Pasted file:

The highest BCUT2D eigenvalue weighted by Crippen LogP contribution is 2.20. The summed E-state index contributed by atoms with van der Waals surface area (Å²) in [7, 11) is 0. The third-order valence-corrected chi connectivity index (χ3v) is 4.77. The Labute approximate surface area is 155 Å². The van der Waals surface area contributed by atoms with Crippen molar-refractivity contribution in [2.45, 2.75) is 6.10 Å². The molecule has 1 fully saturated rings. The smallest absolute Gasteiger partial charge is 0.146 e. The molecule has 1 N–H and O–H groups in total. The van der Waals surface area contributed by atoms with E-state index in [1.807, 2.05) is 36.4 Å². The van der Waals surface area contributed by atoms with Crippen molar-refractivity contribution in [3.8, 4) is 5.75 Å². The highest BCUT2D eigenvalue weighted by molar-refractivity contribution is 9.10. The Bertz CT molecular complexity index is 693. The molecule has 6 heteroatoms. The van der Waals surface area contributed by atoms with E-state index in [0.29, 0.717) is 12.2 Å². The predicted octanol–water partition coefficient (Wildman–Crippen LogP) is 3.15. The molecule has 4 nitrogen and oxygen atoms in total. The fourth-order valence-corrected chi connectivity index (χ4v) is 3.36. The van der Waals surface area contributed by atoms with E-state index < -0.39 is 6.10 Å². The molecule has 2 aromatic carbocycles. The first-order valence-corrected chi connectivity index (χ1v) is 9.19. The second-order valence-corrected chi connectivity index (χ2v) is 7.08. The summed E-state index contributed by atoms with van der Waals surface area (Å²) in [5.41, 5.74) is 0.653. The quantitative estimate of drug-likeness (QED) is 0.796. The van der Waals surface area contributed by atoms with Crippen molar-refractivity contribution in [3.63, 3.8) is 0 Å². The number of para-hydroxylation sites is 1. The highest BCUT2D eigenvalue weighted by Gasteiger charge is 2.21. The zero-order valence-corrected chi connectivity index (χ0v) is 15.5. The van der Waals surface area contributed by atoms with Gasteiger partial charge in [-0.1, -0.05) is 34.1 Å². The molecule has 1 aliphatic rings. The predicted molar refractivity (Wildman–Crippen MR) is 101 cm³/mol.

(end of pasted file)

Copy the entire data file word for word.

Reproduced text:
The highest BCUT2D eigenvalue weighted by Crippen LogP contribution is 2.20. The summed E-state index contributed by atoms with van der Waals surface area (Å²) in [7, 11) is 0. The third-order valence-corrected chi connectivity index (χ3v) is 4.77. The Labute approximate surface area is 155 Å². The van der Waals surface area contributed by atoms with Crippen molar-refractivity contribution in [2.45, 2.75) is 6.10 Å². The molecule has 1 fully saturated rings. The smallest absolute Gasteiger partial charge is 0.146 e. The molecule has 1 N–H and O–H groups in total. The van der Waals surface area contributed by atoms with E-state index in [1.807, 2.05) is 36.4 Å². The van der Waals surface area contributed by atoms with Crippen molar-refractivity contribution in [3.8, 4) is 5.75 Å². The highest BCUT2D eigenvalue weighted by molar-refractivity contribution is 9.10. The Bertz CT molecular complexity index is 693. The molecule has 6 heteroatoms. The van der Waals surface area contributed by atoms with E-state index in [0.29, 0.717) is 12.2 Å². The predicted octanol–water partition coefficient (Wildman–Crippen LogP) is 3.15. The molecule has 4 nitrogen and oxygen atoms in total. The fourth-order valence-corrected chi connectivity index (χ4v) is 3.36. The van der Waals surface area contributed by atoms with E-state index < -0.39 is 6.10 Å². The molecule has 2 aromatic carbocycles. The first-order valence-corrected chi connectivity index (χ1v) is 9.19. The second-order valence-corrected chi connectivity index (χ2v) is 7.08. The summed E-state index contributed by atoms with van der Waals surface area (Å²) in [5.41, 5.74) is 0.653. The quantitative estimate of drug-likeness (QED) is 0.796. The van der Waals surface area contributed by atoms with Crippen molar-refractivity contribution in [3.63, 3.8) is 0 Å². The number of para-hydroxylation sites is 1. The highest BCUT2D eigenvalue weighted by Gasteiger charge is 2.21. The zero-order valence-corrected chi connectivity index (χ0v) is 15.5. The van der Waals surface area contributed by atoms with Gasteiger partial charge in [-0.1, -0.05) is 34.1 Å². The molecule has 1 aliphatic rings. The predicted molar refractivity (Wildman–Crippen MR) is 101 cm³/mol.